• ‘You half expect to see orange dimpled leather instead of eye whites when you look at him, but there is nothing robotic about him.’
    • ‘Inflammation causes small blood vessels in the conjunctiva to become more prominent, resulting in a pinkish or reddish cast to the whites of your eyes.’
    • ‘The conjunctiva is a thin lining that covers the whites of the eyes and the insides of the eyelids.’
    • ‘His eyes were wide, with the whites visible so starkly against his skin, and he was pushing his other hand onto his mouth, tightly, until the knuckles turned pale.’
    • ‘In some people, the white of the eye can be seen above the iris at all times.’
    • ‘They looked like normal people until you saw their eyes, completely black, no whites or irises.’
    • ‘The absence of pigment in the human sclera (the whites of the eyes) highlights the iris and thereby enhances the interpretation of eye movements.’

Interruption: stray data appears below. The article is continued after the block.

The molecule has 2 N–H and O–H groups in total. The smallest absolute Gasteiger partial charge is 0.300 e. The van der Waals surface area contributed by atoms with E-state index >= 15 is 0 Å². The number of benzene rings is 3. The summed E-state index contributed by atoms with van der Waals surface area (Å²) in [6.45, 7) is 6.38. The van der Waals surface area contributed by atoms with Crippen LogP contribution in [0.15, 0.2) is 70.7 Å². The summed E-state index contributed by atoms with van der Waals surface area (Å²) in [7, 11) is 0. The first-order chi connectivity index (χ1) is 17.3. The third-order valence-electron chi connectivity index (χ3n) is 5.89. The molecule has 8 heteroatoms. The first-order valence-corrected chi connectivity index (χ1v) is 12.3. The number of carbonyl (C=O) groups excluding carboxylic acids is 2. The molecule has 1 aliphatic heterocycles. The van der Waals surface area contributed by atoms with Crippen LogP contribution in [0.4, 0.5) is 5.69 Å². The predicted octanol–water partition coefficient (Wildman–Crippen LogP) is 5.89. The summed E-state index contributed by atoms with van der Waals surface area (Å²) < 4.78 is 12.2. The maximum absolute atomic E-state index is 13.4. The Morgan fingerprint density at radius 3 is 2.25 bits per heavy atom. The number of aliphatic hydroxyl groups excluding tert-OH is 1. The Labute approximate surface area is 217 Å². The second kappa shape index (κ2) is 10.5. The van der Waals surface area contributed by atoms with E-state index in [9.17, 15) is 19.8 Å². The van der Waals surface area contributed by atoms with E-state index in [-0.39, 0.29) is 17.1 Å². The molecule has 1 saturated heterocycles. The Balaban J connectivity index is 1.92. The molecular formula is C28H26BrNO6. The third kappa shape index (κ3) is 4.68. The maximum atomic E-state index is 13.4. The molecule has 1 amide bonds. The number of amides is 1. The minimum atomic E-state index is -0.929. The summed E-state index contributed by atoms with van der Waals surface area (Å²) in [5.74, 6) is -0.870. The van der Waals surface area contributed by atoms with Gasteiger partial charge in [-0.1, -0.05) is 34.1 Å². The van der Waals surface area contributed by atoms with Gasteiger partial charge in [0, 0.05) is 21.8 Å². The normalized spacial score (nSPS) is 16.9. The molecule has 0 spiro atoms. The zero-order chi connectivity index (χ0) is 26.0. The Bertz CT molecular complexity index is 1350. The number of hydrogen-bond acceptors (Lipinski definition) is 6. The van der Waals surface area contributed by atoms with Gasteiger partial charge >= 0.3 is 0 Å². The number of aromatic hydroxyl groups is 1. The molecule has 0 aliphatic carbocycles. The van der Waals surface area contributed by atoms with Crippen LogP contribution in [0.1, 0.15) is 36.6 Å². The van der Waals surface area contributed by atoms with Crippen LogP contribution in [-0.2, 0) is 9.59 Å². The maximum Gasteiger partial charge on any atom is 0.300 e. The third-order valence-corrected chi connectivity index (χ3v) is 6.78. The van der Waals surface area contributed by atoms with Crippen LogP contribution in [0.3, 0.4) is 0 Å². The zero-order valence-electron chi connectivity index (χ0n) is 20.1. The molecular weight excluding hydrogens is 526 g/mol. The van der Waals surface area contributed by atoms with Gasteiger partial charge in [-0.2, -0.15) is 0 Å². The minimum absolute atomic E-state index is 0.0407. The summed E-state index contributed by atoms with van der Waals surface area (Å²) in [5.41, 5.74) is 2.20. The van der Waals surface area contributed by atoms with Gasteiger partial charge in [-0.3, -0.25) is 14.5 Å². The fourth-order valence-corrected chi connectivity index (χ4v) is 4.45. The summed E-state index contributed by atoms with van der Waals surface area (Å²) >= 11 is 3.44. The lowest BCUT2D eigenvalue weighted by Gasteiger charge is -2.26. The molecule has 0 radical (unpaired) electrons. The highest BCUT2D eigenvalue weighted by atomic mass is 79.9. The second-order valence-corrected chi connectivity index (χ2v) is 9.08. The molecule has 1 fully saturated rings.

• ‘The whites of his eyes were large in my view and surrounding two jet black preternatural pupils unlike any I had seen before.’
    • ‘When the liver is affected by hepatitis, it is unable to process the bilirubin and raised levels in the blood cause the whites of the eyes to go yellow and urine to become dark.’
  • 3The outer part (white when cooked) which surrounds the yolk of an egg; the albumen.

    • ‘Lightly whisk one-quarter of the whites into the custard to loosen it slightly, then carefully fold in the remainder.’
    • ‘Combine the egg yolks and whites and fold them carefully together.’